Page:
• UK/EU Students: £7,550
  • International Students: £19,000

If you choose to study part-time, the fee per annum will be half the annual fee for that year, or a pro-rata fee for the module credit you are taking (only available for UK/EU students).

International applicants from outside the EU may need to pay a deposit.

We estimate living expenses at £1,015 per month.

How to Apply

Applications for Postgraduate Taught programmes at the University of East Anglia should be made directly to the University.

You can apply online, or by downloading the application form.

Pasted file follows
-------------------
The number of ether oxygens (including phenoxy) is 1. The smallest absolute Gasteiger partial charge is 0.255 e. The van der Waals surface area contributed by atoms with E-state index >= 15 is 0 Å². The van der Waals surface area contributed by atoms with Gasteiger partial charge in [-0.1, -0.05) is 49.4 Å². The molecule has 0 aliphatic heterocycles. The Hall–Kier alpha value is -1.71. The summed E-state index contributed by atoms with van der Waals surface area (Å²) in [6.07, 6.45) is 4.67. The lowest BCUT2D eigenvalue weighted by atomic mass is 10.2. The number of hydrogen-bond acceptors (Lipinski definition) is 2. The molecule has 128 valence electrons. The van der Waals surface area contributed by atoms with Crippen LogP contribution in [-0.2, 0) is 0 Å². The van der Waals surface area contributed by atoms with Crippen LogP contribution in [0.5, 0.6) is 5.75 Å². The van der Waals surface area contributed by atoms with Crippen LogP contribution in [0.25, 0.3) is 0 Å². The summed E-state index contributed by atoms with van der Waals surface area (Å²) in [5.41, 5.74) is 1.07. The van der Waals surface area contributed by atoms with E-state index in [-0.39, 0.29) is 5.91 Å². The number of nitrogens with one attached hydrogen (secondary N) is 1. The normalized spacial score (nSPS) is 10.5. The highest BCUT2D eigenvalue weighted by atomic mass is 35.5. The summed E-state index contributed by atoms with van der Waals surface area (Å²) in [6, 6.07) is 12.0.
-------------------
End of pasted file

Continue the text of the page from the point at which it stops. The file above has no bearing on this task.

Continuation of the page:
Further Information

To request further information & to be kept up to date with news & events please use our online enquiry form.

If you would like to discuss your individual circumstances prior to applying please do contact us:

Postgraduate Admissions Office
Tel: +44 (0)1603 591515

International candidates are also encouraged to access the International Students section of our website.

    Next Steps

    We can’t wait to hear from you. Just pop any questions about this course into the form below and our enquiries team will answer as soon as they can.

    Admissions enquiries: or
    telephone +44 (0)1603 591515